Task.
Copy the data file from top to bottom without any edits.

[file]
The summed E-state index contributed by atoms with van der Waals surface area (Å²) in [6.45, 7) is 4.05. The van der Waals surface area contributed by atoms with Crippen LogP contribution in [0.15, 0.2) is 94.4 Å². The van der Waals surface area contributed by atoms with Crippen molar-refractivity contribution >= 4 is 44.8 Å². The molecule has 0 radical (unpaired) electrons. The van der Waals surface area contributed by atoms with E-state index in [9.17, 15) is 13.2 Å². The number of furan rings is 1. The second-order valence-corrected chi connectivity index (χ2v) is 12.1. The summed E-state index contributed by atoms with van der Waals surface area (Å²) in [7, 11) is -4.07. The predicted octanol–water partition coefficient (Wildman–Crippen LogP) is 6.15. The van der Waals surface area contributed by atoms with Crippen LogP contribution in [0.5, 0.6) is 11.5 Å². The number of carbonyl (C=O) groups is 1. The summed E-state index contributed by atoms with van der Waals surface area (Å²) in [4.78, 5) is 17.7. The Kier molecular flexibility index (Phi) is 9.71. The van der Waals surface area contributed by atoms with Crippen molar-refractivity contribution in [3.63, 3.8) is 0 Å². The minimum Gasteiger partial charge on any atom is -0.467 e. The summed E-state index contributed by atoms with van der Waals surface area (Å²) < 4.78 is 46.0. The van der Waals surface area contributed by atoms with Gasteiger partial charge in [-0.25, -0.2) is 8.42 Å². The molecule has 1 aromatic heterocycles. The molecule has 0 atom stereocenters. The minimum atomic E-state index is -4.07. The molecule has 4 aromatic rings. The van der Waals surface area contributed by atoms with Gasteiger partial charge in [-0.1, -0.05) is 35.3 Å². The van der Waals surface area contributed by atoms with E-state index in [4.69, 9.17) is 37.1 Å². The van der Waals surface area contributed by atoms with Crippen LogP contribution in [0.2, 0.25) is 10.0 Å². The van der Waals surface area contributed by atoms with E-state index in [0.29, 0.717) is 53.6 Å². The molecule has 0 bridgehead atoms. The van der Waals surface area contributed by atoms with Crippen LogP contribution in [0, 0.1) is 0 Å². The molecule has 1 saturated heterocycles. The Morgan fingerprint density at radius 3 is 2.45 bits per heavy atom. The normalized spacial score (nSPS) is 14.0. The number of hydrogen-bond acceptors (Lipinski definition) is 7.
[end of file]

The summed E-state index contributed by atoms with van der Waals surface area (Å²) in [6.45, 7) is 4.05. The van der Waals surface area contributed by atoms with Crippen LogP contribution in [0.15, 0.2) is 94.4 Å². The van der Waals surface area contributed by atoms with Crippen molar-refractivity contribution >= 4 is 44.8 Å². The molecule has 0 radical (unpaired) electrons. The van der Waals surface area contributed by atoms with E-state index in [9.17, 15) is 13.2 Å². The number of furan rings is 1. The second-order valence-corrected chi connectivity index (χ2v) is 12.1. The summed E-state index contributed by atoms with van der Waals surface area (Å²) in [7, 11) is -4.07. The predicted octanol–water partition coefficient (Wildman–Crippen LogP) is 6.15. The van der Waals surface area contributed by atoms with Crippen LogP contribution in [0.5, 0.6) is 11.5 Å². The number of carbonyl (C=O) groups is 1. The summed E-state index contributed by atoms with van der Waals surface area (Å²) in [4.78, 5) is 17.7. The Kier molecular flexibility index (Phi) is 9.71. The van der Waals surface area contributed by atoms with Crippen molar-refractivity contribution in [3.63, 3.8) is 0 Å². The minimum Gasteiger partial charge on any atom is -0.467 e. The summed E-state index contributed by atoms with van der Waals surface area (Å²) < 4.78 is 46.0. The van der Waals surface area contributed by atoms with Gasteiger partial charge in [-0.25, -0.2) is 8.42 Å². The molecule has 1 aromatic heterocycles. The molecule has 0 atom stereocenters. The minimum atomic E-state index is -4.07. The molecule has 4 aromatic rings. The van der Waals surface area contributed by atoms with Gasteiger partial charge in [-0.1, -0.05) is 35.3 Å². The van der Waals surface area contributed by atoms with E-state index in [4.69, 9.17) is 37.1 Å². The van der Waals surface area contributed by atoms with Crippen LogP contribution in [0.2, 0.25) is 10.0 Å². The van der Waals surface area contributed by atoms with E-state index in [0.29, 0.717) is 53.6 Å². The molecule has 0 bridgehead atoms. The van der Waals surface area contributed by atoms with Crippen LogP contribution in [0, 0.1) is 0 Å². The molecule has 1 saturated heterocycles. The Morgan fingerprint density at radius 3 is 2.45 bits per heavy atom. The normalized spacial score (nSPS) is 14.0. The number of hydrogen-bond acceptors (Lipinski definition) is 7.